The findings, which reflect the economic activity from 25 companies, indicate that these U.S. companies applied for 8.6 billion in leases, loans, and lines of credit for new equipment ranging from aircraft to computer systems, Reuters reported.
ELFA president and CEO William G. Sutton issued a statement based on the June findings: “Businesses continue to increase spending on capital equipment as evidenced by U.S. government statistics showing three consecutive months’ increase in durable goods orders by American firms. Our June MLFI-25 data confirms this trend: the amount of leasing and financing of business equipment and software continues to grow, while the credit quality of these transactions remains at historic highs. Member companies are optimistic that this trend will continue into the summer months and beyond.”
Meanwhile ELFA’s July Monthly Confidence Index indicates that 34.4 percent of survey respondents believe that U.S. economic conditions will improve over the next six months, up from 22.6 percent in June.
HSBC’s flash Purchasing Managers’ Index hit another new low in July, dropping to 47.7. The data is unsurprising given the government’s concerted effort to reign in what they are considering unsustainable growth.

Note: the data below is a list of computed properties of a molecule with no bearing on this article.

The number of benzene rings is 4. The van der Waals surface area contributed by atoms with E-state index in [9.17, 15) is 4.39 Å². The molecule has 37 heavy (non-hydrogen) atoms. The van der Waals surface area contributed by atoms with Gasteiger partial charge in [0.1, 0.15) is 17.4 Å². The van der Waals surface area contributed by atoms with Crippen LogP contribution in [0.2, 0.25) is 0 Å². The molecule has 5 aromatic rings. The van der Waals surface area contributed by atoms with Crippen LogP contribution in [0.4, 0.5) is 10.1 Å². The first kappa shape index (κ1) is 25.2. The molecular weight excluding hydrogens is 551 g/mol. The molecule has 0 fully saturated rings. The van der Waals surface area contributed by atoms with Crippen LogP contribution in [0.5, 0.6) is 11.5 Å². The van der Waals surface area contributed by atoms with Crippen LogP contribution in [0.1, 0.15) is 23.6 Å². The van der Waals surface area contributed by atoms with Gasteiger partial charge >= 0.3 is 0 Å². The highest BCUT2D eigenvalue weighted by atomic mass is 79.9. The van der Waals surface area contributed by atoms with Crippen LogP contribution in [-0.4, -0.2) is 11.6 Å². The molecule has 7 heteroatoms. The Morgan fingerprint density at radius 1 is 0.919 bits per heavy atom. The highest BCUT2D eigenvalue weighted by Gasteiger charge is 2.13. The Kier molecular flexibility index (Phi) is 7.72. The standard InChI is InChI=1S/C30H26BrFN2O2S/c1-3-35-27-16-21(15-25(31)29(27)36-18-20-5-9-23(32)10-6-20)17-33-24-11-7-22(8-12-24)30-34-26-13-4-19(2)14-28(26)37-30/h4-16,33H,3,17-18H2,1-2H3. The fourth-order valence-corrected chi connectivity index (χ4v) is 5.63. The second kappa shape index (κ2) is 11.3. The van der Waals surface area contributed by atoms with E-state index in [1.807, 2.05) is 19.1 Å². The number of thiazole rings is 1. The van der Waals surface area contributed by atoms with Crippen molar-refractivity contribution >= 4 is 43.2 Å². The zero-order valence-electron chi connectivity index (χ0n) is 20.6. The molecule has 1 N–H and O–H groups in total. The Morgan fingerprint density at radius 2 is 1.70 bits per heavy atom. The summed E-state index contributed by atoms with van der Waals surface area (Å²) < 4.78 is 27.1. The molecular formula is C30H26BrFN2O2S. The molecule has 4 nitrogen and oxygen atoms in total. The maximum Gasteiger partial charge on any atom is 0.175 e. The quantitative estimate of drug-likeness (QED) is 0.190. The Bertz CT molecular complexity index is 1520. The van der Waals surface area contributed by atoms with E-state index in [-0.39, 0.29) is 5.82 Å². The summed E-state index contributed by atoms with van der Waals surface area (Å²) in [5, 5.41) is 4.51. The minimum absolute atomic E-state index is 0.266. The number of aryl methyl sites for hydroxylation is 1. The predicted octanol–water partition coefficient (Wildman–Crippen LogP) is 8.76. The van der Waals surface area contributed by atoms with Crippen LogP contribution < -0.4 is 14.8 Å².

Output, employment, and new orders all declined at a faster pace. The new figure means China’s economy has decelerated for nine of the past 10 quarters. While the economy still grew 7.5 percent in the second quarter, many analysts say further slowdowns could cause the country to fail to meet its 7.5 percent growth target for the year.
The flash PMI is based on 85 to 90 percent of responses. Final July numbers will be made available later this week.
During a trip to the central province of Hubei this week, Chinese President Xi Jinping said officials must uphold the spirit of reform and innovation when managing the economy in order to ensure sustainable and healthy development. Xinhua, the official news agency of China, quoted Xi as saying, “To address the series of problems and challenges facing our country's development, the key is to deepen reforms in all aspects.”
The number of people filing for jobless claims moved up by 7,000 to a seasonally adjusted 343,000 in the week ending July 20, according to the U.S. Labor Department. Still, most economists said the increase shows little change in U.S. labor market.
Readings for jobless claims are often volatile in July, as automakers close down factories to retool. The government struggles to adjust the data for seasonal swings because of variations in the shutdown schedule each year.
The four-week moving average, which smoothes out week-to-week volatility, fell slightly to 345,250. Overall, applications are down 8 percent this year. CBS news reports that employers have added 202,000 new jobs each month on average, an increase from 183,000 in 2012.
Still, hiring will need to pick up in order to bring the unemployment rate below the 7.5 percent. Federal Reserve Chairman Ben Bernanke recently told Congress he would not begin tapering the Fed’s bond-buying stimulus until unemployment falls to 6.5 percent.